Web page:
With everyone returning to school, a very funny story from my past came to mind. It is a story of ingenuity and the fulfillment of the old saying that “necessity is the mother of invention.” It also points out how much things have changed since it happened.
It was 1975 and I was a sophomore at the University of Maryland. Although most everything was still done with pen and paper, computers in their primitive state were beginning to become part of our daily lives. They were huge and had great spools of tape. And cards, lots and lots of computer cards that were fed into the machines. After pre-registering for my spring classes during the fall semester, I forgot about it until one day when my computer card, which was supposed to have my class registrations, arrived in the mail. Besides my name, it was completely blank. I was registered for no classes!
In a panic, I called the school, and was told that I could just go to “drop-add” and add all my classes. Instead of relief, my panic worsened. Drop-add was the one thing that struck fear into the heart of every student. For two days at the beginning of each semester, the Armory at Maryland was transformed into a carnival of students dropping and adding classes. There were several thousand people inside at any given time during a two-day frenzy. Every class was represented, so there were hundreds of tables. People were running around, waiting in lines — it was the closest thing to Ellis Island that most of us would ever see.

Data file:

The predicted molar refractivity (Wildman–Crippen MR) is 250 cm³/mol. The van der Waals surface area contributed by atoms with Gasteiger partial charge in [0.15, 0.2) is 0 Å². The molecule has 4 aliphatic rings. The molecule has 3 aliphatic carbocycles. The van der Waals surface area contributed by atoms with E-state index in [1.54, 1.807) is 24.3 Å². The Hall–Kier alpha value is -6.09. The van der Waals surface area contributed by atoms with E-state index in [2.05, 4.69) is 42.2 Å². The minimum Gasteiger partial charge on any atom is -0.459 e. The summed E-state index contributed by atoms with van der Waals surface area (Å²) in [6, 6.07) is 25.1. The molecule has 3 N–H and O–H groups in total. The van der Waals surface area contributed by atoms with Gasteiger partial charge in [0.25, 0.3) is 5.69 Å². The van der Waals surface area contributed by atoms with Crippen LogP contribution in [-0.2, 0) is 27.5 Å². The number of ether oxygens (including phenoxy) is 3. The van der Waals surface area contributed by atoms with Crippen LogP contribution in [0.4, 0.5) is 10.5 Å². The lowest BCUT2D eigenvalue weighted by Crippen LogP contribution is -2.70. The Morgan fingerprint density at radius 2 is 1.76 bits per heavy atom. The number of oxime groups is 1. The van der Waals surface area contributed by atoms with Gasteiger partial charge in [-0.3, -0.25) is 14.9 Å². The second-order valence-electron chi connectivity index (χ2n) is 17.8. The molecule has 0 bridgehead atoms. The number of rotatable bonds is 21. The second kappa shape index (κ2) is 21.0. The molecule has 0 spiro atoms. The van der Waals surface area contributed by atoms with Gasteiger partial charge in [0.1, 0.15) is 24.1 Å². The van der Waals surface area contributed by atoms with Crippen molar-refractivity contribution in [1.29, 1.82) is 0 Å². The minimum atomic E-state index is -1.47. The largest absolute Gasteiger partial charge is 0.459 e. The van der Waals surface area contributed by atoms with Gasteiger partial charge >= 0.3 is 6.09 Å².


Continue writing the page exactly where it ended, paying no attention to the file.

And there was more. To make it fair, entry was determined by a lottery of last names, and kommeh tzuris (woe unto me) — the letter S was dead last! There were some special situations where you could get inside around the lottery, but how was I going to be able to add the classes I needed? By the time I got inside, they would all be filled and closed!
I couldn’t figure out what to do. The place was guarded like Fort Knox and ID’s were checked and scrutinized. Winter break came and I was working in the chicken market in DC for my grandfather. With tuition only $348 per semester, a month’s work gave me all the money I would need for school, including books. The money I made working for my father was my spending money. For a 19 year old, I was pretty self-sufficient!
And then, one morning, it hit me and a plan began to develop in my head. I remembered that downstairs in the Armory was a commercial kitchen. I figured out the way in. The morning of drop-add, I had one of the drivers put five boxes of chicken on the truck and we went out to Maryland. Pretending to be making a delivery, we went right in, not subject to any check. As the driver waited with the chickens downstairs, I ran upstairs and added every class I needed. They figured if I was inside I was supposed to be there, and as they say in Yiddish, “Mir macht nisht vissen dich” (make like you don’t know). The deed done, I went back downstairs. We put the chickens back in the truck and headed back to DC, mission accomplished.
The years passed and I graduated from Maryland in 1978. Drop-add is long gone, along with the 18-year-old drinking age, Cole Field House, and being allowed to smoke in class. Forty years later, the University of Maryland and the world in general are so vastly different. Now you can register on your phone.
In 2016 our son Matthew graduated and his departmental graduation ceremony was held in the same Armory where drop-add was once held. Confident that the statute of limitations had passed on my subterfuge, I went inside. How things had changed.
Once, I saw a bumper sticker that sums it all up. It said: “Be nice to me. I graduated college before the internet!”
NEXT TIME: To Mike or Not to Mike
By Larry Shor